Uhmmm .. no. The classic example of a faceted information domain is wine, where any given bottle of fermented grape juice gets classified in a small number of “facets” such as varietal, location of origin, price bracket, cellaring, and food suitability.
Thus the bottle of Moondah Brook Chenin Blanc 1995 I have on my shelf would have these facet values: Chenin Blank : Darling Ranges, Western Australia : $10-20 : Drink now to 2000 : Pork. The thing is, these facets are not arranged into a hierarchy of Australian Wines -> Western Australia -> Whites -> Chenin Blanc -> Pork –> retchedly cheap plonks –> drink now.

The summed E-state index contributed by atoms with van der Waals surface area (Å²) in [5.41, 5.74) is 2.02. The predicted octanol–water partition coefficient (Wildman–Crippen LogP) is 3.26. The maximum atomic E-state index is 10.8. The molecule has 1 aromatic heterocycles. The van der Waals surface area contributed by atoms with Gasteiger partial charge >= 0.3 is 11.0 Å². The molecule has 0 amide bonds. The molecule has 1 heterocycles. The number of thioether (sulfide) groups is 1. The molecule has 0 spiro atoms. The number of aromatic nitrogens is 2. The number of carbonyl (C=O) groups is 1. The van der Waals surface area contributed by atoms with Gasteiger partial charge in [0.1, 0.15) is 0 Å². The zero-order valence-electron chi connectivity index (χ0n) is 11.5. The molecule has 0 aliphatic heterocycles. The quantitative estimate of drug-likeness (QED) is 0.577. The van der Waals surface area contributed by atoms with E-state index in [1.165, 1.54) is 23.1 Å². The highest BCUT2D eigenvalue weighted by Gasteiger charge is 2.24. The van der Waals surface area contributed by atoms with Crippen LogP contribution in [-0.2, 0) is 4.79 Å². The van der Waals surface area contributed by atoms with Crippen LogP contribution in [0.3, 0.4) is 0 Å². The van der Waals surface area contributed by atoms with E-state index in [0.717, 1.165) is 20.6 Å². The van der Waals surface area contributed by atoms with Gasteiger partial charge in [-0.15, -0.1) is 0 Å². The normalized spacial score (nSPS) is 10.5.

Personally, coming from a database design technical background, I can’t quite get excited by the idea that a mass of data could be segmented by a predefined set of key-fields which have a controlled vocabulary. It’s generally a good idea, just not a new and novel one (for me) – I do slicing and dicing of data like this all the time. It is new and novel to people that come from disciplines where information is arranged into hierarchies.
Ok, I finally get it. The list of links are organized into columns, Varietal : Region : Price, which form a conjunctive filter against the database. Hmm.. Well, if you investigate expert, knowledge, and inference systems from the early 80’s, there’s a lot of work already done on building and searching epistemologies. While novel in the web directory space (though powerful and useful), this is still pretty trivial. For instance, the immediately obvious next move is to change the taxonomies to be DAGs? instead of mere trees. — SunirShah